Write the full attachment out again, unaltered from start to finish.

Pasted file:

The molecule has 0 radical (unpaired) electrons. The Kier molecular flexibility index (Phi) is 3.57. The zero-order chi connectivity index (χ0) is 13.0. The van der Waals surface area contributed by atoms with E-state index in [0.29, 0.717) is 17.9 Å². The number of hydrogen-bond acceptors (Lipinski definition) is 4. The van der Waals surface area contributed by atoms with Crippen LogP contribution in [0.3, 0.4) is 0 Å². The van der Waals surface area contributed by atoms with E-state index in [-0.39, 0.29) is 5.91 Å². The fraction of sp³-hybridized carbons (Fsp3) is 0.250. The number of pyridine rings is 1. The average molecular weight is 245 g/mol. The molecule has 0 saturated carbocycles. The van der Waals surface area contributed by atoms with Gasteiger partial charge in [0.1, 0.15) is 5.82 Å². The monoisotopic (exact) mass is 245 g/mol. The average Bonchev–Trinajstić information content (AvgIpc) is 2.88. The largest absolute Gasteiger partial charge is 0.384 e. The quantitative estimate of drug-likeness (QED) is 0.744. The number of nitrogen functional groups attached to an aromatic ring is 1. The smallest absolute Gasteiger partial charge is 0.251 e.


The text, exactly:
The molecule has 0 radical (unpaired) electrons. The Kier molecular flexibility index (Phi) is 3.57. The zero-order chi connectivity index (χ0) is 13.0. The van der Waals surface area contributed by atoms with E-state index in [0.29, 0.717) is 17.9 Å². The number of hydrogen-bond acceptors (Lipinski definition) is 4. The van der Waals surface area contributed by atoms with Crippen LogP contribution in [0.3, 0.4) is 0 Å². The van der Waals surface area contributed by atoms with E-state index in [-0.39, 0.29) is 5.91 Å². The fraction of sp³-hybridized carbons (Fsp3) is 0.250. The number of pyridine rings is 1. The average molecular weight is 245 g/mol. The molecule has 0 saturated carbocycles. The van der Waals surface area contributed by atoms with Gasteiger partial charge in [0.1, 0.15) is 5.82 Å². The monoisotopic (exact) mass is 245 g/mol. The average Bonchev–Trinajstić information content (AvgIpc) is 2.88. The largest absolute Gasteiger partial charge is 0.384 e. The quantitative estimate of drug-likeness (QED) is 0.744. The number of nitrogen functional groups attached to an aromatic ring is 1. The smallest absolute Gasteiger partial charge is 0.251 e.